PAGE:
How to Leverage Existing Marketing Assets to Launch Your Facebook Page - dummies

How to Leverage Existing Marketing Assets to Launch Your Facebook Page

By John Haydon

After you attract an initial boost of personal friends to your Facebook Page, start promoting your Page — perhaps by using marketing channels and assets that you’ve been building for years.

Chances are good that you already have these types of marketing assets:

  • A large following: You may have attracted a following because you’re well known in your community or because you’ve been around longer than anyone else.

  • Attention: This asset is often a matter of time and place. Restaurants can garner the most attention when people are eating in the establishment; online retailers, by way of email; and nonprofit organizations, at fundraising events.

Your email signature

Suppose that every email you sent in the course of doing daily business included a link to your Facebook Page! Adding an anchor link in your email signature that connects with your Facebook Page is relatively easy to do in most email programs, such as Outlook, Gmail, and Apple Mail.

If you use Gmail, the useful WiseStamp add-in for Mozilla Firefox adds a Like button to your email signature so that people can like your Page and continue reading your email.

Someone could become a fan of your Page based on the number of current fans your Page has. Gaining as many new fans as possible creates a kind of social validation for these future fans.

Your email list

You can promote your new Facebook Page in many ways, but the easiest way to attract new connections is to use your email list.

Facebook users share useful information with their friends and click the Like button on Pages that help them achieve that goal. If they receive an email saying “We’re now on Facebook; please like our Page,” they’re likely to delete it unless they’re hardcore fans. If they ask “What’s in it for me?” and don’t receive an answer, no perceived value exchange takes place.

When you’re emailing your current list about your Facebook Page, keep these tips in mind:

  • Focus on the value to the recipient, not to your business. Prospective customers and customers are always asking “What’s in it for me?”

  • Write the message in the second person, using you and your to speak directly to the customer. This approach gives the email a more personal feeling.

  • Present the benefits in a concise list of bulleted items. Bullet points are easy to scan and read, allowing recipients to find what they’re looking for fast.

  • Tell recipients that they’ll meet other people who have similar interests and ideas. They’ll feel that they’re joining a community, not just another Facebook Page.

  • Make messaging the same. Don’t confuse people by using different messaging in email and in Facebook content. When the messaging is consistent across your channels, the results are more effective. An email subscriber who reads an email about a recent sale will be more likely to act after seeing a Facebook update about that sale, for example.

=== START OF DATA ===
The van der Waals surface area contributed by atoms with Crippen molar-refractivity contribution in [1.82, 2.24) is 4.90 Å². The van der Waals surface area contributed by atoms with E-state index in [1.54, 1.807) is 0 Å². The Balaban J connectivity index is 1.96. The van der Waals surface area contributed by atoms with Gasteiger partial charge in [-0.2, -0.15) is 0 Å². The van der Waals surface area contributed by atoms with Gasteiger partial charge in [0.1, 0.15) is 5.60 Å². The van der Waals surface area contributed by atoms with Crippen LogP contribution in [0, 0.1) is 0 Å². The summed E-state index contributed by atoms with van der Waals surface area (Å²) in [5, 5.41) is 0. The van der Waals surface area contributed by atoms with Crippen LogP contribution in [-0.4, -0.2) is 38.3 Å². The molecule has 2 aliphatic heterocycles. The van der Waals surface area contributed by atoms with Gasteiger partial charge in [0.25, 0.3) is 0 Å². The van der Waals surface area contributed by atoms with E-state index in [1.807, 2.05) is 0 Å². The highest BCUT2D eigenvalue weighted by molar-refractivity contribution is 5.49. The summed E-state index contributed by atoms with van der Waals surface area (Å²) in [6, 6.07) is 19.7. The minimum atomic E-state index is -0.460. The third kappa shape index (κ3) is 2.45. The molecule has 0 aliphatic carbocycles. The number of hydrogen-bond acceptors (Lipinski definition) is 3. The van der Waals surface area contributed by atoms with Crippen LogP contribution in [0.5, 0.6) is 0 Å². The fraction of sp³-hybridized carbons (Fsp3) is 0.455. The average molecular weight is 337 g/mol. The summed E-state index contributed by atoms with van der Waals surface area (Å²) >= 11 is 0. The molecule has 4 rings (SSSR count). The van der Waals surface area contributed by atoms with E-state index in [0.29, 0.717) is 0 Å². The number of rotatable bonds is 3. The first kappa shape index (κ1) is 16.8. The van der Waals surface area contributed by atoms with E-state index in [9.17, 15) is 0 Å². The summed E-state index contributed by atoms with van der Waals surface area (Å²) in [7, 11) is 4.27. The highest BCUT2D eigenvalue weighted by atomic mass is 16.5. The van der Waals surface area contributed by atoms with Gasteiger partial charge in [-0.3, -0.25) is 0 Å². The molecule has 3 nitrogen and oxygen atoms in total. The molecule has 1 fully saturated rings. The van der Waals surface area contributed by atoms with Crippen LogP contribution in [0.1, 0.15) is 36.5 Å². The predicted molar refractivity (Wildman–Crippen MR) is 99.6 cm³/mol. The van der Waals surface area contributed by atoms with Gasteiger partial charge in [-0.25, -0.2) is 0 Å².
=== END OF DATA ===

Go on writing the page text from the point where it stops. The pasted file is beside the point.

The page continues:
• Make the content different across channels. Email subscribers may wonder why they should become Facebook fans when they already subscribe to the email list, for example. You can use email to share customer stories about your product or service and use Facebook to share photos and videos from those stories.

  • Consistently cross-promote each channel. Within your email newsletter, for example, include links to the photo album that are related to stories covered in the newsletter.

Printed marketing materials

The best way to promote your Facebook Page in print, such as in annual appeals or newsletters, is to create a custom URL. A custom URL is much shorter than the default Facebook Page URL, which no one is likely to take the time to type from a printed page. Use this custom URL on every single piece of printed material that you send.

QR codes

To let people visit your Facebook Page directly by using their mobile devices, rather than typing a URL in a browser, provide a QR code.


QR codes are best used on printed material, signs, T-shirts, and any other items that can have images or symbols printed on them.

Here are two helpful resources for getting started with QR codes:

  • Kaywa: Create customized QR codes that can link to a URL, phone number, or to text. The paid service includes analytics. To create a QR code with Kaywa, simply enter your site’s URL, phone number, text; click Generate; and then copy the code or save the image.

  • GoQR : To create a QR code at GoQR, simply select the type of content the QR will link to, then enter the link, and save the QR code to the desktop.

Your blog

Write a blog post that describes the launch of your Page, followed by a few posts that elaborate on the best comments on your Page updates. Include a link to your Page or the Page update (or both).


If your business regularly holds webinars, make your Facebook Page’s Timeline the place where follow-up questions are answered. CharityHowTo holds free webinars monthly and has used this strategy almost exclusively to acquire more than 5,000 fans in just a few months.



Posting videos on YouTube is a way to promote your business to millions of people. If you already have a presence on YouTube, you can leverage that asset to promote your Facebook Page.

Blendtec posts whimsical videos from the mock game show Will It Blend? on YouTube to promote the power of its blender. In its Facebook video, the nerdy, engaging host demonstrates the product in a funny way and then announces a contest for potential fans to share — on the Blendtec Facebook Page — ideas about items to blend, such as golf balls and glow lights.


If have a YouTube brand channel, you can annotate your video with a link to your Facebook Page. If not, include your Facebook Page URL in the video description.